Source: Second Breakfast

Image: Shane Rounce


Flamingo on a sandy beach with an award text overlay

Miles Astray is a photographer who recently won the People’s Vote and a Jury Award in the artificial intelligence category of 1839 Awards. The photo is of a flamingo whose head is apparently missing.

The twist: the photo is as real as the simple belly scratch the bird is busy with.

With AI-generated content remodelling the digital landscape rapidly while sparking an ever-fiercer debate about its implications for the future of content and the creators behind it – from creatives like artists, journalists, and graphic designers to employees in all sorts of industries – I entered this actual photo into the AI category of 1839 Awards to prove that human-made content has not lost its relevance, that Mother Nature and her human interpreters can still beat the machine, and that creativity and emotion are more than just a string of digits.

After seeing recent instances of AI-generated imagery outshining actual photos in competitions, it occurred to me that I could twist this story inside down and upside out the way only a human could and would, by submitting a real photo into an AI competition. My work F L A M I N G O N E was the perfect candidate because it’s a surreal and almost unimaginable shot, and yet completely natural. It is the first real photo to win an AI award.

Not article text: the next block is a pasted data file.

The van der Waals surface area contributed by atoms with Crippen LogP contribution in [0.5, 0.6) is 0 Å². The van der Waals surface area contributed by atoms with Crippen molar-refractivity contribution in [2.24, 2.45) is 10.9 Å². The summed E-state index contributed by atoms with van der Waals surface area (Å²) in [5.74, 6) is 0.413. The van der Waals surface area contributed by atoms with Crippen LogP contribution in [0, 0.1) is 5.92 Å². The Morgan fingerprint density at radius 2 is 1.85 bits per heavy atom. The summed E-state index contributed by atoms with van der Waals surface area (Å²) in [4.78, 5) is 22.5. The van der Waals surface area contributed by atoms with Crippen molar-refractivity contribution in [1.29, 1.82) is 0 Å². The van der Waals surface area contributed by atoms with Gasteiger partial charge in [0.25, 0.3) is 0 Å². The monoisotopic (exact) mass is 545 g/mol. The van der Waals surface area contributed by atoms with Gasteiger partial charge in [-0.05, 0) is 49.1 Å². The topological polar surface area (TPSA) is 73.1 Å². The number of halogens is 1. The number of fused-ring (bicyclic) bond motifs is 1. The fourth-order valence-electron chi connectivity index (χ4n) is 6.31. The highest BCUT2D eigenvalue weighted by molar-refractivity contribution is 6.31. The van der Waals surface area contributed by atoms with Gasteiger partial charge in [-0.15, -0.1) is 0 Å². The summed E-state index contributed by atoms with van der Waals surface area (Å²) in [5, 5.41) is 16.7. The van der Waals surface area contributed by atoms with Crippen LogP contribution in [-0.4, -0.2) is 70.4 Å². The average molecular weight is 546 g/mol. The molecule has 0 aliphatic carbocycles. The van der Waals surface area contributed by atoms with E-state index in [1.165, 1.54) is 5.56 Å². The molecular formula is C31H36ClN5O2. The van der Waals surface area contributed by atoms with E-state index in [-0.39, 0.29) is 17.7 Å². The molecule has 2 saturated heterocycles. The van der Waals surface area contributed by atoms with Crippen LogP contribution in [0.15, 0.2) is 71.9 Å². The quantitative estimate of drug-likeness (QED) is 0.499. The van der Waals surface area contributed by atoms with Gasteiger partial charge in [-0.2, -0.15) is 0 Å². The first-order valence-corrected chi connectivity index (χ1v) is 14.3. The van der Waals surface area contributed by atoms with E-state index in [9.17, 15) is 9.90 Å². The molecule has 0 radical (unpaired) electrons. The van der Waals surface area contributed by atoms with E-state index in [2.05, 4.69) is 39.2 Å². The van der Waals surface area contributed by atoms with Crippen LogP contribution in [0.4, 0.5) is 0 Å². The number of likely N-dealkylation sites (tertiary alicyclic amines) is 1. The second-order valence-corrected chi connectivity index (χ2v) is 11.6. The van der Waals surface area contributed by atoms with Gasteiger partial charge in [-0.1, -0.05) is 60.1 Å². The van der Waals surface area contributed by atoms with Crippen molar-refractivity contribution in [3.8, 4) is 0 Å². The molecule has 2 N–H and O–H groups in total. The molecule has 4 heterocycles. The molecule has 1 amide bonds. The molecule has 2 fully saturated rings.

Source: Miles Astray

It's all just one big ocean

A watercolour image showing how all of the world's oceans are connected

Source: Fix The News

Credit: Natalie Renier/Woods Hole Oceanograpic Instition

The writer’s equivalent of what in computer architecture is called speculative execution

'World as it actually is' with multiple lines and blobs. Slightly chaotic.

As ever with Venkatesh Rao’s posts, there’s a lot going on with this one. Ostensibly, it’s about the third anniversary of the most recent iteration of his newsletter, but along the way he discusses the current state of the world. It’s a post worth reading for the latter reason, but I’m focused here on the role of writing and publishing online, which I do quite a lot.